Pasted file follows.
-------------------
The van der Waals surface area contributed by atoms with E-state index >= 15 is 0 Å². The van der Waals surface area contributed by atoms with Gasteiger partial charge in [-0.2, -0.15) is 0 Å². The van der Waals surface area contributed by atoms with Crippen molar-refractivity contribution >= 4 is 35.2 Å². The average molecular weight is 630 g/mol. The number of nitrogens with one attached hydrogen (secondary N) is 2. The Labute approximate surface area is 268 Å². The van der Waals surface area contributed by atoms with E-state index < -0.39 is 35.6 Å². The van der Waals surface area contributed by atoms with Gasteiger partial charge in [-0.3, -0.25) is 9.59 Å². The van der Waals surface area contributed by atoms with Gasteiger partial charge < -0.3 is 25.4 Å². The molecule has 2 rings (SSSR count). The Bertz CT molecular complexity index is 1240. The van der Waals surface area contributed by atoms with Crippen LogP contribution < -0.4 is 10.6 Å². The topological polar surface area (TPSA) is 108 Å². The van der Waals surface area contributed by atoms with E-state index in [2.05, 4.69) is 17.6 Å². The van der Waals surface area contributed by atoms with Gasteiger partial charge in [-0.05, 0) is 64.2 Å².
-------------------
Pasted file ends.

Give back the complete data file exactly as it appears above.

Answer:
The van der Waals surface area contributed by atoms with E-state index >= 15 is 0 Å². The van der Waals surface area contributed by atoms with Gasteiger partial charge in [-0.2, -0.15) is 0 Å². The van der Waals surface area contributed by atoms with Crippen molar-refractivity contribution >= 4 is 35.2 Å². The average molecular weight is 630 g/mol. The number of nitrogens with one attached hydrogen (secondary N) is 2. The Labute approximate surface area is 268 Å². The van der Waals surface area contributed by atoms with E-state index < -0.39 is 35.6 Å². The van der Waals surface area contributed by atoms with Gasteiger partial charge in [-0.3, -0.25) is 9.59 Å². The van der Waals surface area contributed by atoms with Gasteiger partial charge < -0.3 is 25.4 Å². The molecule has 2 rings (SSSR count). The Bertz CT molecular complexity index is 1240. The van der Waals surface area contributed by atoms with Crippen LogP contribution < -0.4 is 10.6 Å². The topological polar surface area (TPSA) is 108 Å². The van der Waals surface area contributed by atoms with E-state index in [2.05, 4.69) is 17.6 Å². The van der Waals surface area contributed by atoms with Gasteiger partial charge in [-0.05, 0) is 64.2 Å².